Treating Arterial Inflammation

Monday January 27, 2020

Responsible for over 840,400 deaths and nearly 1.8 million cases of heart attack and stroke each year, cardiovascular disease (CVD) remains the leading cause of death in the United States. Long-term prevention and treatment options for ischemic coronary heart disease (CHD), the most common form of CVD, include medication to control risk factors, such as low-density lipoprotein (LDL), and, for severe cases, surgical intervention. These treatments are often inadequate, only partially lowering the risk of serious cardiovascular events. Better options are needed for the millions of high-risk patients worldwide who live with CHD.

Inflammation: A Significant Risk Factor for Heart Disease

CHD is caused by the build-up of plaque inside the arteries, a condition known as atherosclerosis. Depending on the composition, plaques can be prone to burst or “rupture,” thereby obstructing blood flow to downstream tissue.

When this happens in the coronary artery it can lead to a heart attack; when it occurs in the carotid artery it can lead to a stroke.

Classically, a heart attack is associated with five major risk factors:

  1. family history of heart disease,
  2. high cholesterol,
  3. hypertension (high blood pressure),
  4. smoking, and
  5. diabetes.

However, 25% of patients who have a heart attack for the first time do not have one of these risk factors.

atherosclerosis arterial inflammation
Atherosclerosis: The build-up of plaque in the arteries

Clinical and scientific evidence now suggests that there is a sixth risk factor for a heart attack –inflammation. Inflammation is a critical factor in the development of atherosclerosis and progression to a heart attack.  In particular, people with inflammatory disorders like rheumatoid arthritis, psoriasis, and lupus are at higher risk of suffering from a heart attack due to chronic inflammation related to their condition. Inflammation is also a significant contributor to heart attack in people with type 2 diabetes.

Targeting Inflammation: A New Frontier in the Treatment of Coronary Heart Disease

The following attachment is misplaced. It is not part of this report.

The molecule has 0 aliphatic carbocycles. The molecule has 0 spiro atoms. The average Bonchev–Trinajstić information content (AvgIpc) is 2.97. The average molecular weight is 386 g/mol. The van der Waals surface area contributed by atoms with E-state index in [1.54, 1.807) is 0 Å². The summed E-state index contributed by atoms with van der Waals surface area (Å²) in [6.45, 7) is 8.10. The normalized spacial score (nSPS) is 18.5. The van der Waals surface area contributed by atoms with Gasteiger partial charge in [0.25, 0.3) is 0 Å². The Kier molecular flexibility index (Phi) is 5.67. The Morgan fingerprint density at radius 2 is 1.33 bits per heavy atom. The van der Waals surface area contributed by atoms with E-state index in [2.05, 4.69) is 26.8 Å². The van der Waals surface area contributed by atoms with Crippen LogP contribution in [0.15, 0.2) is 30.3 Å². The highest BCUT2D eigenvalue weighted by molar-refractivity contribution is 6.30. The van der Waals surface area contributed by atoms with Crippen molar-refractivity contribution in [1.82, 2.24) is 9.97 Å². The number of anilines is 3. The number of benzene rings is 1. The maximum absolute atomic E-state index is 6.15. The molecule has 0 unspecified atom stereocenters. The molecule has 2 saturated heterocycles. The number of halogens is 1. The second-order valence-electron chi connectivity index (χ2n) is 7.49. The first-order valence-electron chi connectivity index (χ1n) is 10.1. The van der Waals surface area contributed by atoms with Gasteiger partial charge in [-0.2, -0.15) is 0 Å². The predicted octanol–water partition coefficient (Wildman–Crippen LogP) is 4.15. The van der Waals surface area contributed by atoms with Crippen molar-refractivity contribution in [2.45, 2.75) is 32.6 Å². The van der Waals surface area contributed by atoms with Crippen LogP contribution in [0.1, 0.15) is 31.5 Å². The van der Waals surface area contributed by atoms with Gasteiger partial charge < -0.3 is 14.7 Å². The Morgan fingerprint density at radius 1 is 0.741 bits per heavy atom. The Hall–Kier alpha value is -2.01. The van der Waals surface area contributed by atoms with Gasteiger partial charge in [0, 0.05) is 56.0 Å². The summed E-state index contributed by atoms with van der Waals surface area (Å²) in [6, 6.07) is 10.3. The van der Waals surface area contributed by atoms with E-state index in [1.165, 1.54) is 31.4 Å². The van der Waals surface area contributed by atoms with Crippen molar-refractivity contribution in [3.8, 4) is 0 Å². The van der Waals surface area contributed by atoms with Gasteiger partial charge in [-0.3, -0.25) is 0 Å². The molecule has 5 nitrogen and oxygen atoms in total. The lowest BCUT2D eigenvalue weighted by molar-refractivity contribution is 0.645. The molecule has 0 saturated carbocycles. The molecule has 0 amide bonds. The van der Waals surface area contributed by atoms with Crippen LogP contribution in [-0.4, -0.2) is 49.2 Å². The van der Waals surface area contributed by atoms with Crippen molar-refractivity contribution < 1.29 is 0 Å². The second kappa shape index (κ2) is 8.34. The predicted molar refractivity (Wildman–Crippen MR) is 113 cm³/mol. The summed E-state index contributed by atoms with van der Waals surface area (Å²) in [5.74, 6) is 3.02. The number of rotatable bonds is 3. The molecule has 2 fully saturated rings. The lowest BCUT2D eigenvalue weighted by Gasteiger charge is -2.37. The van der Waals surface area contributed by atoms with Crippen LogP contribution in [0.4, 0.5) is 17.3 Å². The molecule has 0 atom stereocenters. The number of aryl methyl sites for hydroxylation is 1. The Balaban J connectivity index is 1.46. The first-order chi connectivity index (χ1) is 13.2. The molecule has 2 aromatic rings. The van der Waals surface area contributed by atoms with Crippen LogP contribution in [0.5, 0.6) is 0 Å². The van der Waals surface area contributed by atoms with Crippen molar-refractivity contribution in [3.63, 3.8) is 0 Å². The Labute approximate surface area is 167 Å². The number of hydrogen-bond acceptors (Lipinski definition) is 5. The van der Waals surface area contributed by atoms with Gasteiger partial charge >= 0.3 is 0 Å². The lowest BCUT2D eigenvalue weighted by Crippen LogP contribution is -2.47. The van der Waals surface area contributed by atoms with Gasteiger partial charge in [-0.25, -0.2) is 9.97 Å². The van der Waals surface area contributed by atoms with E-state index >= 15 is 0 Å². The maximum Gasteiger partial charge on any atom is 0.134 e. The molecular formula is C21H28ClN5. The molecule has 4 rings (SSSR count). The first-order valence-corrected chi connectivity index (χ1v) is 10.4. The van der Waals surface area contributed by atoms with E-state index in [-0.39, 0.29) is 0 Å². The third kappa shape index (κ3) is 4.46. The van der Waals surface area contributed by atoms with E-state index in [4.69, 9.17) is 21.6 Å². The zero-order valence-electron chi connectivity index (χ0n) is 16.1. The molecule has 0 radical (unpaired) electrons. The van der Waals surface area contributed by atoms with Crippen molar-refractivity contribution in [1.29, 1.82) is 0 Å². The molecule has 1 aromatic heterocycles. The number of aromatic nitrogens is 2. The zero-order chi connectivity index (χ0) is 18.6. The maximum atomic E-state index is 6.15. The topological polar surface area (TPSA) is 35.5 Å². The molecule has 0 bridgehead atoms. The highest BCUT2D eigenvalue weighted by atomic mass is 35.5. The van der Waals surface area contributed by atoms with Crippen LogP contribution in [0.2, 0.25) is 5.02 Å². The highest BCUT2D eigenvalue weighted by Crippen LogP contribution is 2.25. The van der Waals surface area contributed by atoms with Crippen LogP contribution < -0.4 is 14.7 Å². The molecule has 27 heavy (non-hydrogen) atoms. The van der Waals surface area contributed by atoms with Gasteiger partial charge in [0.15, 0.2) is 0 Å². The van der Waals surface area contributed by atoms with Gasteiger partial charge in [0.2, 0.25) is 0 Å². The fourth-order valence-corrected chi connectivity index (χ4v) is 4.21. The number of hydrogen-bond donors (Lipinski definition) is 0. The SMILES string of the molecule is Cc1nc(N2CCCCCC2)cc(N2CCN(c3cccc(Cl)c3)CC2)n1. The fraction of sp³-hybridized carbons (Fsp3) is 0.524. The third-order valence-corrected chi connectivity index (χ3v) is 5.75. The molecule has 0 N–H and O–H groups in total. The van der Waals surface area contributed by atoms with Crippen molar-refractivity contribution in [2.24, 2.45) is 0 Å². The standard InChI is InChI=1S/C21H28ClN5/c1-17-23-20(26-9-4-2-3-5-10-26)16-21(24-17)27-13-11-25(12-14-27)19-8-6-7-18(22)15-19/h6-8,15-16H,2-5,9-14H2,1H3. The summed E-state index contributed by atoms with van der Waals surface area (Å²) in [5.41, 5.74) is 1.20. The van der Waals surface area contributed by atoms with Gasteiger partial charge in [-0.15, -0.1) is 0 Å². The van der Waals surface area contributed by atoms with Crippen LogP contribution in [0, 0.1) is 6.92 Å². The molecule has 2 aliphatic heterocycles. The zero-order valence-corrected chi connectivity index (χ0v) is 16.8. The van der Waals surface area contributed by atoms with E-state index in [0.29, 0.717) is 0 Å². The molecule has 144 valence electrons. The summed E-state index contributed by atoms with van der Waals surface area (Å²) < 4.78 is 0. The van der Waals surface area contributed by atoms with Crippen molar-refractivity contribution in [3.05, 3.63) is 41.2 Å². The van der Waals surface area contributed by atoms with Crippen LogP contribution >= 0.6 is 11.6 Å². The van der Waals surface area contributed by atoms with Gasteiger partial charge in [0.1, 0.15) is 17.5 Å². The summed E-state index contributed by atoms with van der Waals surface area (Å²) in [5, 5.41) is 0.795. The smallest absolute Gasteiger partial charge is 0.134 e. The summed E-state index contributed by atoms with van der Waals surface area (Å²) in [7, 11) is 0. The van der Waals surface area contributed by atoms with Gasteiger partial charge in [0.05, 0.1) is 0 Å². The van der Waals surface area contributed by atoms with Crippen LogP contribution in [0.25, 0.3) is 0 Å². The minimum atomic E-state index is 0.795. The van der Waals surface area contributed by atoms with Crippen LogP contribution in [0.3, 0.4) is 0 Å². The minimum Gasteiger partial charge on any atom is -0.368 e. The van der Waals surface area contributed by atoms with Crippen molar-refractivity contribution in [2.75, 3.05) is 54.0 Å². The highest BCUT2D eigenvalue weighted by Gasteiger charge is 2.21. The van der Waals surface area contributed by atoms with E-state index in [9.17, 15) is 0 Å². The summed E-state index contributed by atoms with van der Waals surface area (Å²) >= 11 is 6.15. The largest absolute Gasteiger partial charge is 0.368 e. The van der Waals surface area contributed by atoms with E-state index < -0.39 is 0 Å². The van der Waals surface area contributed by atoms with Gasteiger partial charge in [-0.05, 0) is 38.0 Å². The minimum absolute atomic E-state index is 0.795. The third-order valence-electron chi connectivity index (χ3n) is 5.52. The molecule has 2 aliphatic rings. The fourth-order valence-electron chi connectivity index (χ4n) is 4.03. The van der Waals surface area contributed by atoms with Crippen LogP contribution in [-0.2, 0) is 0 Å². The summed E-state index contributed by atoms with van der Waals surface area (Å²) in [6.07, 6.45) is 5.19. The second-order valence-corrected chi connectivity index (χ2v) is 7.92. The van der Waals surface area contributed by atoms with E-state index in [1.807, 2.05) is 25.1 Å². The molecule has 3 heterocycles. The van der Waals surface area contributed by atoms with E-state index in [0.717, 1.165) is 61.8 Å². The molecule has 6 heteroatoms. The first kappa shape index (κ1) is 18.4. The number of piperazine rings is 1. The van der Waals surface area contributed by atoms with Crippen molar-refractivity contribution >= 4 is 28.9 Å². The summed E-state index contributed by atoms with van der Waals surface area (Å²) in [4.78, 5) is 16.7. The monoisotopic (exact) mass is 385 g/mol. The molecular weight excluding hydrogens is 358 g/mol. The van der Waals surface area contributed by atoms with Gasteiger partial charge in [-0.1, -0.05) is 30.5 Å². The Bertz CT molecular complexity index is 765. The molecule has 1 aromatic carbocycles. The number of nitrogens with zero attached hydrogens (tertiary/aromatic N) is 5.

In 2017, the CANTOS trial provided the first evidence that targeting inflammation with a drug could reduce risk of heart attack. The drug tested in this trial, canakinumab (also known as Ilaris™) is an immunomodulator that targets the IL-1b pathway, but, importantly, has no effect on lipid levels or triglycerides. However, treatment with canakinumab proved to have a downside – increased risk of serious infections.

Patients who received canakinumab were put at increased risk of a serious or fatal infection. This risk has been attributed to the immunosuppressive mechanism of action of the drug. The CANTOS trial demonstrated the potential for targeting inflammation to benefit patients with CHD, but also underscored the importance of finding new ways to target more specific biological pathways and thereby avoid immunosuppression and related side effects.

Abcentra: A Novel Approach to Targeting Arterial Inflammation

Leveraging this evidence and years of scientific research, Abcentra is developing new treatment options for CHD that work by targeting arterial inflammation linked to heart attacks. Abcentra’s novel approach decreases the progression of atherosclerosis by blocking inflammatory responses from oxidized lipoproteins, such as oxidized low-density lipoprotein (oxLDL) and lipoprotein(a).  Inflammation from oxidized lipoproteins are strongly implicated in atherosclerosis and CHD.

Our lead candidate, Orticumab, targets inflammation from oxLDL and is being developed for patients at significant residual risk of a heart attack due to underlying inflammation from comorbid conditions such as psoriasis, rheumatoid arthritis and lupus.

Orticumab targeting oxLDL
Orticumab targets inflammation to treat the underlying cause of disease.

The founding scientists behind Abcentra’s therapies are leading cardiologists, Jan Nilsson M.D. Ph.D. and Prediman K. Shah M.D. Dr. Nilsson is the director of the experimental cardiovascular research unit at Lund University Hospital. His work has centered on the role of immune responses against oxLDL antigens in atherosclerosis. Dr. Shah is the Director of the Oppenheimer Research Center for Atherosclerosis at Cedar-Sinai Medical Center and has dedicated his life to the understanding of heart disease. Orticumab is the result of decades of their research.

Abcentra is committed to providing treatments for accelerated atherosclerosis in patients with inflammatory diseases. We recently announced a development milestone in preparation for our latest clinical trial. To learn more about Abcentra, contact us.